Anti-Tank: The Story of a Desert Gunner in the Second World War, Mark Carter

Anti-Tank: The Story of a Desert Gunner in the Second World War, Mark Carter

Mark Carter served in the Royal Artillery during the Second World War. During the campaign in North Africa he was the commander of a 25pdr gun crew. He arrived at the end of the initial Allied advance against Italian opposition and took part in the long campaign against Rommel, from the first German counterattacks in 1941 to the final advance after El Alamein. He also spent a brief period with the Long Range Desert Group (again with his 25pdr gun).

Carter worked in the press after the war, and I feel that shows in two aspect of this book. First of all the text is polished and has a focus on the dramatic and unusual - the time with the LRDG, facing a tank attack at short range, sneaking into besieged Tobruk and a wartime romance. Secondly Carter always provides a more general context for his adventures, often with information that he couldn't possibly have known at the time (the relative number of tanks on each side at the start of the battle of El Alamein for example). In some autobiographies the author attempts to paint the picture as they knew it at the time, but Carter prefers to tell the wider story.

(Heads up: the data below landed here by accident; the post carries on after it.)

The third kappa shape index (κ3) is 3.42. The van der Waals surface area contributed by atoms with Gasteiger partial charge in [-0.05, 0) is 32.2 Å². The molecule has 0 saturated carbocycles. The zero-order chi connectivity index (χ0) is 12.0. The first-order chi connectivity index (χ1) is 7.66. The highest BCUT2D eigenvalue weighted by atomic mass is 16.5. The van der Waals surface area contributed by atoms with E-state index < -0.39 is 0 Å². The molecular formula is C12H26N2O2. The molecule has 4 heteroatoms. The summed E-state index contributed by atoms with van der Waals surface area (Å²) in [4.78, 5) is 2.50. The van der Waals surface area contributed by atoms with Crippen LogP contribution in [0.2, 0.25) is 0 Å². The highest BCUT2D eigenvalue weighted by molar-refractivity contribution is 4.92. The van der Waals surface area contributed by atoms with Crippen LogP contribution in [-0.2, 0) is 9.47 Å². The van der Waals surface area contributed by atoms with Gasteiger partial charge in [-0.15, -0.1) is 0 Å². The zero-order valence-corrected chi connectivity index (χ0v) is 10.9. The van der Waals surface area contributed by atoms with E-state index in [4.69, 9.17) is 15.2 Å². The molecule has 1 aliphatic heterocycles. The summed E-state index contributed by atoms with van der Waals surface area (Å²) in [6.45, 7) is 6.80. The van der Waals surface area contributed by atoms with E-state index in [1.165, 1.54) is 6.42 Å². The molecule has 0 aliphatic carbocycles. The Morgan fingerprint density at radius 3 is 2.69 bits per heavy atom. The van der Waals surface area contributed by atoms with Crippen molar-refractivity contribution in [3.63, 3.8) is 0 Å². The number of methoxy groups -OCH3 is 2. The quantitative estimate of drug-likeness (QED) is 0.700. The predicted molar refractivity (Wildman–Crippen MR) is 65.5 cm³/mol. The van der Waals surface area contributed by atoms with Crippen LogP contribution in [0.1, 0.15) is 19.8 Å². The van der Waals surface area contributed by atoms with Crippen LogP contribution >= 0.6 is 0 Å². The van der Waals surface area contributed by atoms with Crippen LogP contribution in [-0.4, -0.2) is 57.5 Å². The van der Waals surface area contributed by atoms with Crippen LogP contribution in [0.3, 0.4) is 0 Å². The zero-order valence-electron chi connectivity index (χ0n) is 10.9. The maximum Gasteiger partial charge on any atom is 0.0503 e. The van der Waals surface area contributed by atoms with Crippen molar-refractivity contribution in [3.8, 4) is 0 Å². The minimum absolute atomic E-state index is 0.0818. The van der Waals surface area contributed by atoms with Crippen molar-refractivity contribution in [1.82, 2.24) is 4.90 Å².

Carter and his gun crew often found themselves firing over open sights at approaching German tanks, placing them much closer to the front line than I had realised. Indeed in the wide open spaces of the desert the gunners could easily find themselves ahead of most of the rest of the line, or facing attack from an unexpected direction. The result is an perhaps unexpectedly exciting account of the life of a gunner in the desert, with far more incident than I had expected.

Ten unnamed chapters

Author: Mark Carter
Edition: Hardcover
Pages: 192
Publisher: Pen & Sword Military
Year: 2012


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